|Not fit for sleeping on, but useful.|
One of the delights of our mission trip a few weeks ago was that we had several fabulous late-teenage women with us. They were young and gorgeous and flat-bellied and looking at them made me feel pretty much like a cross between Methusaleh and the Stay Puft Marshmallow Man but they were so NICE that I wouldn't help but love them, and they were so SMART that I couldn't help but admire them. Every once in a while one would toss out a nugget of young smarts and I would think "Oh, I need to write a whole blog about that thing she said." My favorite was something one of them said as we were painting, a task a trained monkey could do but one that was giving me some challenges.
"You have to adjust your goals according to your skills," she said. My goal of perfection, I inferred, probably wasn't going to happen given my inability to paint a straight line.
I thought about that often Saturday when Husband and I spent the day with Boy#3 helping him spruce up his rented house. Husband's job was putting some new shelves; my job was to figure out window coverings for the living room. I've not done this before, but I had good intentions and Pinterest--what more would it take? Could I not do better than this?
|Yes. The answer to that question is 'yes.'|
Unfortunately, Three lives in a town so small that not a single store sells fabric. Not even the "super" WalMart. Also, fabric glue? It is to laugh. So these became the most MacGyver-ed Roman shades ever. Let's see, we'll start with the broken mini-blind off the window:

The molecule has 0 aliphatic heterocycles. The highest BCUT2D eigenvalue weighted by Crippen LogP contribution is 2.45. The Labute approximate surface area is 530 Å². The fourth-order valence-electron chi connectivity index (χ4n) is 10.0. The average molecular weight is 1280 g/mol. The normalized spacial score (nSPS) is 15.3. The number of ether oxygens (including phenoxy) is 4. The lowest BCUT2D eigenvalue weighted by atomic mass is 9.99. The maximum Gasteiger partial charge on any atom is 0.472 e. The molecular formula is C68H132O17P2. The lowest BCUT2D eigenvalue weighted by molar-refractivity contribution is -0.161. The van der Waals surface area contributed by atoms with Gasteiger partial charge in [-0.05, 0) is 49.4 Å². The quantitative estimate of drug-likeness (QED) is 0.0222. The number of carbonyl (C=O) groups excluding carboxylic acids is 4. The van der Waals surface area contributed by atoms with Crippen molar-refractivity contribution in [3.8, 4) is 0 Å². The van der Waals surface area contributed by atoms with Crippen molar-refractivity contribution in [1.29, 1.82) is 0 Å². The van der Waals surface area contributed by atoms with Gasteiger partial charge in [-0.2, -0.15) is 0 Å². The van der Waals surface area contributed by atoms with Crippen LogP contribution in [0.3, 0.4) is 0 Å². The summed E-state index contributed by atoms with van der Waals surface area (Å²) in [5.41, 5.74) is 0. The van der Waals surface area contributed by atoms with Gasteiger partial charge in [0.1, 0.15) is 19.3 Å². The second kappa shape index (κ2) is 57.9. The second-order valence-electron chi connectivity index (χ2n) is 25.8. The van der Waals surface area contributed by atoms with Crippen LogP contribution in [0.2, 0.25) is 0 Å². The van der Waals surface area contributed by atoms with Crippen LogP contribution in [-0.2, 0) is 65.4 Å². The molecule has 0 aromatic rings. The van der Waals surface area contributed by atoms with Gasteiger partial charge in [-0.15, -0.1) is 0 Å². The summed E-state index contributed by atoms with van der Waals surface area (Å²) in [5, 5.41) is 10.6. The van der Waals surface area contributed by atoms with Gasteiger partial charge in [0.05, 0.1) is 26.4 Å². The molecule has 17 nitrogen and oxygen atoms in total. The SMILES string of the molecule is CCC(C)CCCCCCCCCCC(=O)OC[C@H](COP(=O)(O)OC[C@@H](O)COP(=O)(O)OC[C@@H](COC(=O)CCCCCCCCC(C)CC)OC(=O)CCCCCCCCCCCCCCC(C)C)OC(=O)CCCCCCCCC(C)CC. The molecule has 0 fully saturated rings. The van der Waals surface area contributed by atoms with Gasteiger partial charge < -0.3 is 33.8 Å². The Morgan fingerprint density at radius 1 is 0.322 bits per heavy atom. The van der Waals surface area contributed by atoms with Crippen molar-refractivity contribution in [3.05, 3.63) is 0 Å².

Then if the WalMart has no fabric, how about a craft kit that includes a couple yards of cotton duck material, and for the lining the absolute cheapest bed sheets ever? (Actually, cutting up those 120-thread-count sheets made me remember what a super special princess I am, now that I sleep on much higher thread counts. These scratchy things are for linings only.)
Okay, disassemble the miniblind and throw away the extra slats, use spray adhesive to form the remaining skeleton...
And, as we say in the orchestra, viola! Pair with a valance purchased for a dollar at a garage sale and it's looking not so bad at all.
The Roman shade is imperfect. You have to hold your head just right and say a few magic words to get the up-and-down system to work, but eventually it folds and unfolds. Look back to first picture of this window, though, to the eight-inches-too-short kitchen curtain that had been filtering the morning light.
Martha Stewart feels secure, but this is a definite upgrade. And considering my skills, I met my goal. Thank you, young friends from the mission trip. I plan to use that advice often.